I’m writing a book on Boston and race and one part of it deals with what I call the anatomy of a race riot—the stages that a community goes through in the midst of this kind of anger and protest. So I basically knew how it was going to come out in Ferguson. The first stage is what I call glee and euphoria, that people who are appropriately angry and aggrieved feel, “it’s payback time.” Then stage two is you recognize that the consequences of this are horrific for the community. And you go into really deep fright and concern that this is out of control and it has to be put back under control. Then, what usually happens—and it all happens within the black community—is you suddenly recognize there’s great damage that may not be repaired for some time, so you go through a period of deep grieving. Then you go through a fourth stage during which the general public begins to forget that this ever happened and no permanent change is made. And that’s what we’re seeing in Ferguson. Basically the challenge now—the wakeup call from Ferguson—is how we can move this country to better community and police communication and relationships to a place where there is trust.
Q: Do you believe education and City Year’s service in urban public schools can help play a role in achieving Dr. King’s vision for equal rights for all? If so, how?
A: Dr. King gave many speeches on public education and saw it as one of the ways to get lift. City Year made a pivot about 8 or 9 years ago to direct all of its community service into the most troubled urban schools in America. It was a brilliant move: Michael Brown and the City Year leadership team basically came to the conclusion that community service is very good in and of itself, but if you can’t use community service to move a societal needle that’s important to the country, then the work is not going to be sustainable. One of the societal needles that must move is getting young people in urban communities to graduate successfully from high school so that they have decent chance to go on to college and career. Today, if you don’t have a college degree and have the necessary skills, your chances of having access to the economy and workforce as they exist are not great. Public education has always been the great equalizer—it is the asset made available by cities and localities that particularly gives young people a chance for mobility in society.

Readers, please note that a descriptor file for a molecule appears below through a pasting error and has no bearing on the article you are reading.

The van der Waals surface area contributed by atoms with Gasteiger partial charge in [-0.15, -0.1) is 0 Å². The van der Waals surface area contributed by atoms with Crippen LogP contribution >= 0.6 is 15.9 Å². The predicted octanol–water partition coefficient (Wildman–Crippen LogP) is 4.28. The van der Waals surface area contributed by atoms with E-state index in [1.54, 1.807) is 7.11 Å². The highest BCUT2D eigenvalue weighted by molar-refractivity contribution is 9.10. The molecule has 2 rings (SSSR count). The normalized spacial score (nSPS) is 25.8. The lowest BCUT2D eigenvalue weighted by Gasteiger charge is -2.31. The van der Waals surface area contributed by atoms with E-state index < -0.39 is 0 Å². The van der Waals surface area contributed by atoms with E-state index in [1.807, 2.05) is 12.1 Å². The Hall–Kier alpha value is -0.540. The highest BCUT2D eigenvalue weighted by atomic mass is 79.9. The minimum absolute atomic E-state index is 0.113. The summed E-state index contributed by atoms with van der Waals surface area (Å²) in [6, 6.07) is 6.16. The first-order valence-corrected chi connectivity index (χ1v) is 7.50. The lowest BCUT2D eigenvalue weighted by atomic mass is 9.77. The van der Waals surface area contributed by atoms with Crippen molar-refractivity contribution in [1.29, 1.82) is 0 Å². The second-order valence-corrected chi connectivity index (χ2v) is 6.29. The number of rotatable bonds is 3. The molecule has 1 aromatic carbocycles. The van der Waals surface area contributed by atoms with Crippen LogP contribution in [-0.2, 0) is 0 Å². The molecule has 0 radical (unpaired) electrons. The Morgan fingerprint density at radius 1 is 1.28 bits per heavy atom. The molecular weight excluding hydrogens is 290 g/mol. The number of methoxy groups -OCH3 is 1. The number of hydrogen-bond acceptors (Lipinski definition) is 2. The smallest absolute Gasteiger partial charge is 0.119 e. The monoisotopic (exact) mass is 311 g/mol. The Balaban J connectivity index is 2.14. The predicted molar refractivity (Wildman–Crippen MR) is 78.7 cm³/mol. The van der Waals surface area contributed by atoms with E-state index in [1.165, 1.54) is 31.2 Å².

Q: Of Dr. King's many values, which do you believe City Year most embodies or tries to live by?
A: Dr. King has often talked about building the “Beloved Community”, and that is a very powerful idea and goal. And what it means for me is that you’re deeply committed to inclusion for everybody. To have a community that is “beloved”, to have a community that is authentic, you have to have a place for all races, all ethnic groups, and all social classes working together to build and thrive in a community. That is what America is trying to do, and we have to find ways to get there by any means possible. City Year is one of those models that is living this value.
Hubie Jones, City Year's Social Justice Entrepreneur in Residence, is Dean Emeritus of the Boston University School of Social Work. Jones has helped to found, lead and sustain more than 30 social services and advocacy organizations in the Boston area, including serving as a founding adviser to City Year. In order to create his own “Beloved Community”, Jones formed the Boston Children Chorus (BCC) eleven years ago. The aim of this group was to use the power of singing to create a community where authentic social integration was occurring. BCC comprises over 500 children from both urban and suburban communities and who are members of multiple racial, ethnic, and religious groups. Each year, at the Ford Hall Forum -- the same stage where Dr. Martin Luther King, Jr.'s words first inspired Hubie Jones -- the Boston Children's Chorus performs an inspirational concert dedicated to King's ideals and legacy.